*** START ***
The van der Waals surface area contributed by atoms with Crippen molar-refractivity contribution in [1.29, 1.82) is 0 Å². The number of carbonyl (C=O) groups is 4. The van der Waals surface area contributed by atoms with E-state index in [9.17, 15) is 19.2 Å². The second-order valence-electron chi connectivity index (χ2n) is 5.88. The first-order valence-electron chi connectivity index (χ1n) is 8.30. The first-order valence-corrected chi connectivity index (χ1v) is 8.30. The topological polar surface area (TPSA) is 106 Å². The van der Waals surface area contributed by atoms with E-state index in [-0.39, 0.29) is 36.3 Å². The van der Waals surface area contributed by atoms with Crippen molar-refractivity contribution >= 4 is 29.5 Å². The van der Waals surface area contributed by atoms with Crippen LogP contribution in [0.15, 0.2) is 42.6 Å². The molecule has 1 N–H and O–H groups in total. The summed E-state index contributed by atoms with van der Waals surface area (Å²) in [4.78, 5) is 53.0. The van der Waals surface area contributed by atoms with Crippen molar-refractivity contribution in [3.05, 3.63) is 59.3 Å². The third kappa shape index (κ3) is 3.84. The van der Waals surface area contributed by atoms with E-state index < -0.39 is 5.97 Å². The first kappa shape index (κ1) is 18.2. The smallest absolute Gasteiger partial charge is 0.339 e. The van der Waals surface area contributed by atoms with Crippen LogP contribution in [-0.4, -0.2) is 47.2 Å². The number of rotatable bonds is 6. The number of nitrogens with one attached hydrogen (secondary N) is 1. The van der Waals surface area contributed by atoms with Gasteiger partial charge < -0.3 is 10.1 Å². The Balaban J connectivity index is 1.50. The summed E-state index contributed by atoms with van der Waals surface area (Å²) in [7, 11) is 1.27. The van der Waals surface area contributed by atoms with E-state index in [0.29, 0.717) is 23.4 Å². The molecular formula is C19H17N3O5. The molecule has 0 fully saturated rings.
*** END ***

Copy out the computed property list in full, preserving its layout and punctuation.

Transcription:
The van der Waals surface area contributed by atoms with Crippen molar-refractivity contribution in [1.29, 1.82) is 0 Å². The number of carbonyl (C=O) groups is 4. The van der Waals surface area contributed by atoms with E-state index in [9.17, 15) is 19.2 Å². The second-order valence-electron chi connectivity index (χ2n) is 5.88. The first-order valence-electron chi connectivity index (χ1n) is 8.30. The first-order valence-corrected chi connectivity index (χ1v) is 8.30. The topological polar surface area (TPSA) is 106 Å². The van der Waals surface area contributed by atoms with E-state index in [-0.39, 0.29) is 36.3 Å². The van der Waals surface area contributed by atoms with Crippen molar-refractivity contribution >= 4 is 29.5 Å². The van der Waals surface area contributed by atoms with Crippen LogP contribution in [0.15, 0.2) is 42.6 Å². The molecule has 1 N–H and O–H groups in total. The summed E-state index contributed by atoms with van der Waals surface area (Å²) in [4.78, 5) is 53.0. The van der Waals surface area contributed by atoms with Crippen molar-refractivity contribution in [3.05, 3.63) is 59.3 Å². The third kappa shape index (κ3) is 3.84. The van der Waals surface area contributed by atoms with E-state index < -0.39 is 5.97 Å². The first kappa shape index (κ1) is 18.2. The smallest absolute Gasteiger partial charge is 0.339 e. The van der Waals surface area contributed by atoms with Crippen LogP contribution in [-0.4, -0.2) is 47.2 Å². The number of rotatable bonds is 6. The number of nitrogens with one attached hydrogen (secondary N) is 1. The van der Waals surface area contributed by atoms with Gasteiger partial charge < -0.3 is 10.1 Å². The Balaban J connectivity index is 1.50. The summed E-state index contributed by atoms with van der Waals surface area (Å²) in [7, 11) is 1.27. The van der Waals surface area contributed by atoms with E-state index in [0.29, 0.717) is 23.4 Å². The molecular formula is C19H17N3O5. The molecule has 0 fully saturated rings.